My rear light is a Bontrager Flare R, which in bright mode is supposed to be visible in daylight from 2km. I can’t say for sure if that’s true, but the first time I ever used it on a small group ride and got out ahead just for fun (maybe a kilometer), when we re-grouped everyone said you could see the flashing/strobe and quite a distance (there’s also a steady state mode). In bright mode it’s actually too bright if you’re riding in close quarters. My wife has asked me to “tone it down” when she rides with me. And when it gets dark out, the less bright setting is definitely more than enough to be seen.

    These are exactly what I use.

    For reasons that may (or may not) be revealed later I am Training Properly which means a lot of high(ish) speed solo night riding. I live near the Middle of Nowhere so dark here is really dark and the pool of light out front seems to keep the owls off as well as allowing one to see where one is going.

    The 700 setting eats the battery in about 45 minutes but is handy for bursts on descents. The 450 I haven’t got to the bottom of yet and is fine for most purposes. I use a big battery Nite Rider front light too – always feel better with two lights up front and I get 750 from it if needed – its like having your own patch of daylight.

    I use two Flare’s on the back – one on steady and one set to stun – never run out of juice yet. Minor niggle is I’ve had to warranty two as when they get sprayed in salty shitty water they can leak if the seals aren’t set just so. The seal on the front is excellent so why the seal on the rears is relatively crappy beats me.

  27. @the Engine

    I’ve had to warranty two as when they get sprayed in salty shitty water they can leak if the seals aren’t set just so.

    You know, a rear mudguard might solve that issue! (runs for cover . . . ) And anyway, you live in Scotland, home of wetness. Back in my day, mudguards were de rigeur on your winter bike. The #1 was for those fleeting, rare dry days or racing. Doing the Three Lochs or going down the coast to Largs and West Kilbride in the wet was miserable enough in wool without being soaked by tire spray. (sorry, tyre spray).

  28. Nice! Glad to read that I’m not the only one running multiple rear lights!

    LOVE how many lights are now usb rechargeable, can’t just plug them in during the day at work and make sure I’m topped up for longer road rides.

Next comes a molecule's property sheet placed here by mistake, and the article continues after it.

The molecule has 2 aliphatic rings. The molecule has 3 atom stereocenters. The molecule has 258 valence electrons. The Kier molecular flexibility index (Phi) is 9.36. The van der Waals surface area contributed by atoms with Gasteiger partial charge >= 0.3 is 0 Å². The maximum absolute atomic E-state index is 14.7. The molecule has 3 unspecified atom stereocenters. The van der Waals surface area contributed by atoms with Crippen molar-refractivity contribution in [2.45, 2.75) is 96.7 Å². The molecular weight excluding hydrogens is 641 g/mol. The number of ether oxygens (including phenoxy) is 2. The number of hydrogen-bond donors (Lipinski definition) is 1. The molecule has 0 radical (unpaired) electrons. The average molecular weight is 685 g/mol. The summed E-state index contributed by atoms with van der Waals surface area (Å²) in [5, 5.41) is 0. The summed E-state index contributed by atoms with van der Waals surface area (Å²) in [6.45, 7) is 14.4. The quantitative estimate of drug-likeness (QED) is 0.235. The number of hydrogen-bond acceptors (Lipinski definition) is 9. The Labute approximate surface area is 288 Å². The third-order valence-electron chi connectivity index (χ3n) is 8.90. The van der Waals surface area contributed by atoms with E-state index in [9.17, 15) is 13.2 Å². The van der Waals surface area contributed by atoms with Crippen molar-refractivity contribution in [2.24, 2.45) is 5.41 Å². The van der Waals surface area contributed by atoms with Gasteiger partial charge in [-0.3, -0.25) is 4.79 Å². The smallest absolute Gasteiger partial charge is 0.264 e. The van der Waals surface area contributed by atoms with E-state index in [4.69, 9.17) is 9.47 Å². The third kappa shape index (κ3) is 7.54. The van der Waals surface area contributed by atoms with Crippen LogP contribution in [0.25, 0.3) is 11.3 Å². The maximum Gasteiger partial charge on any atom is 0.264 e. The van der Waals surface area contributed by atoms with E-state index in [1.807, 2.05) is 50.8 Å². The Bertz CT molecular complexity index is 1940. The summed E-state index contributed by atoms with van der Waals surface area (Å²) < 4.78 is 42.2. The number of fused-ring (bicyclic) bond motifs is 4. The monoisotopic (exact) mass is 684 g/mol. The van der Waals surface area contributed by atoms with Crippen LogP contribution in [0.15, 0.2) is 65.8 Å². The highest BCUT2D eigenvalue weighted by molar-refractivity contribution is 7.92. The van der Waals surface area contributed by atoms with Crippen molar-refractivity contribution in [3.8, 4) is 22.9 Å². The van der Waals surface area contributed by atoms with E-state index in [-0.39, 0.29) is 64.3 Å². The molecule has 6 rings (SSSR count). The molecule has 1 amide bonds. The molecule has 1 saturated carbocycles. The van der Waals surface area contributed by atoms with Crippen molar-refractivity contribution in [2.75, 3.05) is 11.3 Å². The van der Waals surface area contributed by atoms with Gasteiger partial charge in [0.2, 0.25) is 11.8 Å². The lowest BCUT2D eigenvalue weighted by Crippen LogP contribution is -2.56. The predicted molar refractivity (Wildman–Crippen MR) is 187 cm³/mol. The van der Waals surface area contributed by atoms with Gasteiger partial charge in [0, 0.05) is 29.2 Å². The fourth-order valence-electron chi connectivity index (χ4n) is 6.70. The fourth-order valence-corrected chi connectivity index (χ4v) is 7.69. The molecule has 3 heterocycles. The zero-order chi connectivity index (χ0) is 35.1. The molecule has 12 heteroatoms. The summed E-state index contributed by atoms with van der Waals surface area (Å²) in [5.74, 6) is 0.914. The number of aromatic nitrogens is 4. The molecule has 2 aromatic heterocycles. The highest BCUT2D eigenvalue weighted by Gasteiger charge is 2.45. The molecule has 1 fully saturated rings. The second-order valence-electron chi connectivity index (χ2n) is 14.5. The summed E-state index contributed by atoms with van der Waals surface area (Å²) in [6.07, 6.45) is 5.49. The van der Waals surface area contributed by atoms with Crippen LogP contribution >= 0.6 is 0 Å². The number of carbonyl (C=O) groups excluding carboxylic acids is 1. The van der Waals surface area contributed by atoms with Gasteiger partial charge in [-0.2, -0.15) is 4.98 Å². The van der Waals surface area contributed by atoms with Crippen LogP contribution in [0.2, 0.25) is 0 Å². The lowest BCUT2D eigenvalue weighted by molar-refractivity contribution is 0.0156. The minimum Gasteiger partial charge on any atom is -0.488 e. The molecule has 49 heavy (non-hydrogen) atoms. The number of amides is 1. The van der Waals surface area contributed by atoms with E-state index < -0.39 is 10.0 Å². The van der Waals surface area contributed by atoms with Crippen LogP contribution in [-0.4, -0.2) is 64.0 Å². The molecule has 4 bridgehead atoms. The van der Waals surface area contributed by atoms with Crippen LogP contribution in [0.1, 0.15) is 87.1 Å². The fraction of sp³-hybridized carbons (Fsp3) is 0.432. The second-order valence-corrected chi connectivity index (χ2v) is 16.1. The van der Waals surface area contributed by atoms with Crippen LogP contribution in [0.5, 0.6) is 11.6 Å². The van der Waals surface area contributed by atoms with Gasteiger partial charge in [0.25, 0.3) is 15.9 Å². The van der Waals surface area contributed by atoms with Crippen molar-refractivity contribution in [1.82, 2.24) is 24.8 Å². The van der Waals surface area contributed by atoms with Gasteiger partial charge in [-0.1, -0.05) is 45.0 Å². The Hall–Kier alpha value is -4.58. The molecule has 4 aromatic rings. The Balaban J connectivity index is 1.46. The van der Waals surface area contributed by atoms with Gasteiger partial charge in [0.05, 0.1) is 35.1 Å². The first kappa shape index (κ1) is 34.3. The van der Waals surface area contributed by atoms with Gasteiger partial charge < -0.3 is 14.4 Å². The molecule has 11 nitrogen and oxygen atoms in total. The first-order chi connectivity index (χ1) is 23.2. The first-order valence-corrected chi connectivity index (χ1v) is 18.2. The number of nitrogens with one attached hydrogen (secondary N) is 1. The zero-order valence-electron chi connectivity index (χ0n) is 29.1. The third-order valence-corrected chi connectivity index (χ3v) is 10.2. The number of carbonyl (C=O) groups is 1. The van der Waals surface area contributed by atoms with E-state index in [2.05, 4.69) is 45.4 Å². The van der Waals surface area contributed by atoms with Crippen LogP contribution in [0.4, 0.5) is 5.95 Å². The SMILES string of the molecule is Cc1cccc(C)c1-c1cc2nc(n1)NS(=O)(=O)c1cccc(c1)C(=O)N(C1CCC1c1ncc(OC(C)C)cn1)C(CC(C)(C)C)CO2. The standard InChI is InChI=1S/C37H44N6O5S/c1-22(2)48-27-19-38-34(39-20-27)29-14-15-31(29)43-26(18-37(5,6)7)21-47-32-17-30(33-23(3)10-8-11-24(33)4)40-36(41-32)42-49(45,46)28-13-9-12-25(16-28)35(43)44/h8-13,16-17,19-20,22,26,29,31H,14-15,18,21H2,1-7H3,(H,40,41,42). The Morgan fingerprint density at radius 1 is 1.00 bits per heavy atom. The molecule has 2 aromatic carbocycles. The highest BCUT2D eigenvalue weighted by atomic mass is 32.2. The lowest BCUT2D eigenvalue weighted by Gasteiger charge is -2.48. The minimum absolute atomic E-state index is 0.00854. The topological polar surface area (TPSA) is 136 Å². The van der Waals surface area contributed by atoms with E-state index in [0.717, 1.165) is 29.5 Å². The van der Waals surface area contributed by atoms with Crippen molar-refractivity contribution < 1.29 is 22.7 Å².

29. @wiscot

    aye a rear fender may help keep the road shite off the light but I have yet to be behind anyone sporting a rear fender and not get sprayed anyway, good for the rider not the guy behind and it just looks naff anyway, but each to their own. Key point is to really make sure the charging point plug is fully secure, and a wee dab of silcon grease wont hurt either.

  30. @Ron

    Nice! Glad to read that I’m not the only one running multiple rear lights!

    LOVE how many lights are now usb rechargeable, can’t just plug them in during the day at work and make sure I’m topped up for longer road rides.

    Eh? If you don’t use a ‘puter you just need a USB wall socket adapter.

  31. @Oli

    @litvi

    I never said I wasn’t stupid, just not THAT stupid.

    Again, I left this community for a short term and returned without all my faculties being together. Total reverence for Oli’s wisdom and merit. I for one still suck and have a long way to go.

  32. @chuckp

    I’m researching and testing a new secret weapon for riding my machine at dusk and nightfall.

  33. @universo

    Hey mate, don’t worry about it, I’m just yanking your chain! It’s all cool.

  34. @universo

    @chuckp

    I’m researching and testing a new secret weapon for riding my machine at dusk and nightfall.

    Most of the nighttime mtb crew I ride with use Exposure lights for full on off road night rides. Never had any problem with them and they will melt rabbits in their tracks.

  35. @Teocalli

    USE also offers a 26.0 handlebar bracket – super clean.